Nintendo's Wii U has 'major potential' say reviews before UK launch next week

Rob Waugh
Nintendo Wii U lets its users wait a little bit too long for out-the-box update

Nintendo's Wii U launched in the U.S. this weekend - and the first reviews offer a cautious thumbs-up for the console, due in the UK on 30 November.

The Wii U uses an iPad-style 6.2-inch touchscreen as the controller, and lets players play games on the controller's screen, on TV, or a mix of both.

The one-pound GamePad also works as a remote control for televisions, with the console delivering online TV services such as Netflix and YouTube.

Gamers have been impressed by the games - the title New Super Mario Bros U has an average 82% score on Metacritic. Game site IGN said, "Mario can and will appeal to everyone."

But the idea of a console that is also a dual-screen television has attracted the most attention - although many of these services will not launch until later in the year.

[Related: What games to buy on launch day]

Families already use games consoles to watch television - 26% of households with a games console watch films and internet TV using it, according to 2012 Ofcom figures.

The new Wii U aims to build on that, acting as a hub for television, films and games.

The console will also let users watch a different channel or film on 10-inch 'GamePad' while others watch the television.

Technology site Engadget said, "It helps the family dynamic of battling for control of one television.

"Little Sally can keep playing New Super Mario Bros. U while Dad watches Sunday football (or other such situations)."

Many reviewers see the system - which also works with the motion-sensing 'WiiMote' controllers from its previous Wii - as a hybrid of Nintendo's Wii and its hit DS touchscreen.

Sales of Wii have dropped sharply over the past year, and game releases have dried up.

The new console offers HD graphics - unlike Wii - which bring it into line with consoles such as Xbox 360 and PS3.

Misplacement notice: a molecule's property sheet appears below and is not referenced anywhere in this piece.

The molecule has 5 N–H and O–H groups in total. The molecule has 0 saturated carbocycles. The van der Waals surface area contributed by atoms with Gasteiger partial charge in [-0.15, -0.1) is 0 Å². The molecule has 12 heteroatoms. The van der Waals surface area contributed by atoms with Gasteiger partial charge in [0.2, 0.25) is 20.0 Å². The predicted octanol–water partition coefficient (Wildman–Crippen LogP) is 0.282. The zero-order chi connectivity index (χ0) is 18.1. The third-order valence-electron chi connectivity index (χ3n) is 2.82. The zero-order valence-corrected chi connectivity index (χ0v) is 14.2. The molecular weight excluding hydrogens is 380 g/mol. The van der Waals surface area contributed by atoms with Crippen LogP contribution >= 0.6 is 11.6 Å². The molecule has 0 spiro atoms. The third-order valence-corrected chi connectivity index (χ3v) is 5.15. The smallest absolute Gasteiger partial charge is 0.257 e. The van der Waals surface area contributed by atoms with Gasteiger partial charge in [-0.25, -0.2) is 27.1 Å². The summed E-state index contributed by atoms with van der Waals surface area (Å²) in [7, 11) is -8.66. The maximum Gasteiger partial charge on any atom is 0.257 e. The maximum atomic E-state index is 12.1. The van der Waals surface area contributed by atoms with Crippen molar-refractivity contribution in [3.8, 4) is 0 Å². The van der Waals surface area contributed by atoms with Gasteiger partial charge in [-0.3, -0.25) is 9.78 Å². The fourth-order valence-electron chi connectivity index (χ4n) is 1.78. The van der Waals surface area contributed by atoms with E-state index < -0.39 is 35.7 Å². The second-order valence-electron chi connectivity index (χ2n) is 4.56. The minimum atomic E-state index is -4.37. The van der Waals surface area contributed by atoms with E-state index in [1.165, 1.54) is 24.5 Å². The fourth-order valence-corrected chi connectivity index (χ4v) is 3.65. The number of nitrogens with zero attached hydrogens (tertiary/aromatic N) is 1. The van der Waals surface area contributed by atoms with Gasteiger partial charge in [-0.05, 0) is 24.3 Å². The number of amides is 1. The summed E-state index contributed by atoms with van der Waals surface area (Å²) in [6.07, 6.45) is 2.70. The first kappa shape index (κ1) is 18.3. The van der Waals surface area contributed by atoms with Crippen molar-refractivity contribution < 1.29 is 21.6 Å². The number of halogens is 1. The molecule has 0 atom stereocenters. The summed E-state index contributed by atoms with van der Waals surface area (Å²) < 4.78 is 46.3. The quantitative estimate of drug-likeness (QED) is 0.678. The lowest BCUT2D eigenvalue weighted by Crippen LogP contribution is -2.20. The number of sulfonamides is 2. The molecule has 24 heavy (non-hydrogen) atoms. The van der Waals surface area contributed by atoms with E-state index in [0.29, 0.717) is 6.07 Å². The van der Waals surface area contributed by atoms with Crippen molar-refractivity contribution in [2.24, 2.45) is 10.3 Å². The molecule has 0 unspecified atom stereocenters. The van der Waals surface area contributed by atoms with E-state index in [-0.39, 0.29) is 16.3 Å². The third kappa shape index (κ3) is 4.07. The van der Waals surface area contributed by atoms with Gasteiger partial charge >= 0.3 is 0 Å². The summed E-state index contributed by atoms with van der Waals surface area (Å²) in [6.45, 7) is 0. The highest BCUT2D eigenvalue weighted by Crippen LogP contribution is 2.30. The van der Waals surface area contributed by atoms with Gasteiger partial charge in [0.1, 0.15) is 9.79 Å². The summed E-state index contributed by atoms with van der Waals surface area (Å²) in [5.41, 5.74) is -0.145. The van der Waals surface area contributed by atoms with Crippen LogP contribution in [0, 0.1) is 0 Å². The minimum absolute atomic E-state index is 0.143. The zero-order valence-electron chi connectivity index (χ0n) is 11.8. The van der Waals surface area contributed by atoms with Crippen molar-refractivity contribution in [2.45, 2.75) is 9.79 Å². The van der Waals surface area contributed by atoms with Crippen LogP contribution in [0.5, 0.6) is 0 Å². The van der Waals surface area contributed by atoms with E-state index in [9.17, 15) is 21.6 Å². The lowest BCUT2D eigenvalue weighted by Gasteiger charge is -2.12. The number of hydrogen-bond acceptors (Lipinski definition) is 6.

Reviews have been mixed, with some praising the innovative 'second screen' technology, and others saying the GamePad is clumsy.

The GamePad is low-resolution compared to dedicated tablets such as

iPad, which offer screens sharper than today's hi-def televisions.

ABC News said, "Wii U has major potential and if Nintendo plays their cards right, the system can become a major player, especially once the media capabilities and game options are fully stocked. The second-generation Wii might not be as game-changing as the orginal, but it certainly is a lot of fun to play with."

TechRadar held back from offering a 'final' verdict - the online features, and many of Wii U's TV services, will not launch until December.

"Early Wii U launch titles look very similar to current games on the other home consoles – in part because many of the launch titles are top games from other systems, albeit with modifications and enhancements.

"For Nintendo's part, the company has finally ushered some of its franchises into high definition with New Super Mario Bros. U and Nintendo Land.

"And the Wii U is clearly positioned as the center of your digital universe. Apps for Netflix, Hulu Plus, Amazon Instant Video, and YouTube will be activated in the coming weeks, while the GamePad can be programmed to control your TV."

Technology site The Verge said, 'There are moments of brilliance, but for the moment these are overshadowed by the clumsiness of the system.

"It's a brand-new paradigm for video games, and there are clear and frustrating growing pains.

"The GamePad is too often confusing and illogically implemented, and it creates some really odd gaming experiences, especially when you're playing with friends.

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